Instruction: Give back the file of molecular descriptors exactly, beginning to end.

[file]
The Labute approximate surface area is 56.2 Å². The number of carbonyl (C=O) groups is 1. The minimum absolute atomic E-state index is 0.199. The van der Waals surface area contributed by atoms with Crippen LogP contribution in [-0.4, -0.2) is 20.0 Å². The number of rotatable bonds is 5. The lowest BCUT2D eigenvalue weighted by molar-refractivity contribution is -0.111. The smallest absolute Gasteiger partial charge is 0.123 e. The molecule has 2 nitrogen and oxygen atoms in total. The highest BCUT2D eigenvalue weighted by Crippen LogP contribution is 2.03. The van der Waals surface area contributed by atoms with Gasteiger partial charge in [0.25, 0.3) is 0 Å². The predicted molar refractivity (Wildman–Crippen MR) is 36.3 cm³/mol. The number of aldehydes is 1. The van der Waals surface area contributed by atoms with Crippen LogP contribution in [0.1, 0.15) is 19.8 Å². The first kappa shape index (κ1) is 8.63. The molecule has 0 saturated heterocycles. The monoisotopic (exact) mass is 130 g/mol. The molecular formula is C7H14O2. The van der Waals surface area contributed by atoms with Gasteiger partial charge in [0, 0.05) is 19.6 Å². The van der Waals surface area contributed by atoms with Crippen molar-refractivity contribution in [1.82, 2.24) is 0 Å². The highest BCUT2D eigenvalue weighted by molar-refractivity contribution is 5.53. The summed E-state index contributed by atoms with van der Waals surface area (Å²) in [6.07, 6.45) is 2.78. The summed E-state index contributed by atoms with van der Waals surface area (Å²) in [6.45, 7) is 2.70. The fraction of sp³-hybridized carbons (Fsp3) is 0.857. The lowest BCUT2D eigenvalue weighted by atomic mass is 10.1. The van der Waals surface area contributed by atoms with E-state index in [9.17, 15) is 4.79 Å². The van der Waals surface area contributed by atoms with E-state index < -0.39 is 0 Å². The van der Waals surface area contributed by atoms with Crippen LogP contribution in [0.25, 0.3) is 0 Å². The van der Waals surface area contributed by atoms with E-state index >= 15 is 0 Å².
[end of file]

The Labute approximate surface area is 56.2 Å². The number of carbonyl (C=O) groups is 1. The minimum absolute atomic E-state index is 0.199. The van der Waals surface area contributed by atoms with Crippen LogP contribution in [-0.4, -0.2) is 20.0 Å². The number of rotatable bonds is 5. The lowest BCUT2D eigenvalue weighted by molar-refractivity contribution is -0.111. The smallest absolute Gasteiger partial charge is 0.123 e. The molecule has 2 nitrogen and oxygen atoms in total. The highest BCUT2D eigenvalue weighted by Crippen LogP contribution is 2.03. The van der Waals surface area contributed by atoms with Gasteiger partial charge in [0.25, 0.3) is 0 Å². The predicted molar refractivity (Wildman–Crippen MR) is 36.3 cm³/mol. The number of aldehydes is 1. The van der Waals surface area contributed by atoms with Crippen LogP contribution in [0.1, 0.15) is 19.8 Å². The first kappa shape index (κ1) is 8.63. The molecule has 0 saturated heterocycles. The monoisotopic (exact) mass is 130 g/mol. The molecular formula is C7H14O2. The van der Waals surface area contributed by atoms with Gasteiger partial charge in [0, 0.05) is 19.6 Å². The van der Waals surface area contributed by atoms with Crippen molar-refractivity contribution in [1.82, 2.24) is 0 Å². The highest BCUT2D eigenvalue weighted by molar-refractivity contribution is 5.53. The summed E-state index contributed by atoms with van der Waals surface area (Å²) in [6.07, 6.45) is 2.78. The summed E-state index contributed by atoms with van der Waals surface area (Å²) in [6.45, 7) is 2.70. The fraction of sp³-hybridized carbons (Fsp3) is 0.857. The lowest BCUT2D eigenvalue weighted by atomic mass is 10.1. The van der Waals surface area contributed by atoms with E-state index in [9.17, 15) is 4.79 Å². The van der Waals surface area contributed by atoms with E-state index < -0.39 is 0 Å². The van der Waals surface area contributed by atoms with Crippen LogP contribution in [0.25, 0.3) is 0 Å². The van der Waals surface area contributed by atoms with E-state index >= 15 is 0 Å².